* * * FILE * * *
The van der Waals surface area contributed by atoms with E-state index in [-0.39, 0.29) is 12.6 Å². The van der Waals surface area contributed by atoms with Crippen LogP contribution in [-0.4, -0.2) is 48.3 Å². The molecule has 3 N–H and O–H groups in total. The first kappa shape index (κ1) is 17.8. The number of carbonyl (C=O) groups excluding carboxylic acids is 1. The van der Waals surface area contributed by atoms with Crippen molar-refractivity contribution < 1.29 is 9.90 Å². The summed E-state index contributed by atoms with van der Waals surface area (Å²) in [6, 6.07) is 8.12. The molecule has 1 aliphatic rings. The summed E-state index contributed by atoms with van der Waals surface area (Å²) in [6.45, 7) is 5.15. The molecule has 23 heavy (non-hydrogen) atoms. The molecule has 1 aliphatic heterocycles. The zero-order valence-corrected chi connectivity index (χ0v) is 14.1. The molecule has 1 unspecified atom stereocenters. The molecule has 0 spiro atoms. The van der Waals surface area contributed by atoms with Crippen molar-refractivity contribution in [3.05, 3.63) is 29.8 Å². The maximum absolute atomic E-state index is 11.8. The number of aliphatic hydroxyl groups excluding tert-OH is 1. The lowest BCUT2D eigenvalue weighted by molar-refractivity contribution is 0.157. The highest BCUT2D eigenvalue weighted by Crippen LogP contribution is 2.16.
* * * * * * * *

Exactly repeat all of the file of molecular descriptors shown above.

The van der Waals surface area contributed by atoms with E-state index in [-0.39, 0.29) is 12.6 Å². The van der Waals surface area contributed by atoms with Crippen LogP contribution in [-0.4, -0.2) is 48.3 Å². The molecule has 3 N–H and O–H groups in total. The first kappa shape index (κ1) is 17.8. The number of carbonyl (C=O) groups excluding carboxylic acids is 1. The van der Waals surface area contributed by atoms with Crippen molar-refractivity contribution < 1.29 is 9.90 Å². The summed E-state index contributed by atoms with van der Waals surface area (Å²) in [6, 6.07) is 8.12. The molecule has 1 aliphatic rings. The summed E-state index contributed by atoms with van der Waals surface area (Å²) in [6.45, 7) is 5.15. The molecule has 23 heavy (non-hydrogen) atoms. The molecule has 1 aliphatic heterocycles. The zero-order valence-corrected chi connectivity index (χ0v) is 14.1. The molecule has 1 unspecified atom stereocenters. The molecule has 0 spiro atoms. The van der Waals surface area contributed by atoms with Crippen molar-refractivity contribution in [3.05, 3.63) is 29.8 Å². The maximum absolute atomic E-state index is 11.8. The number of aliphatic hydroxyl groups excluding tert-OH is 1. The lowest BCUT2D eigenvalue weighted by molar-refractivity contribution is 0.157. The highest BCUT2D eigenvalue weighted by Crippen LogP contribution is 2.16.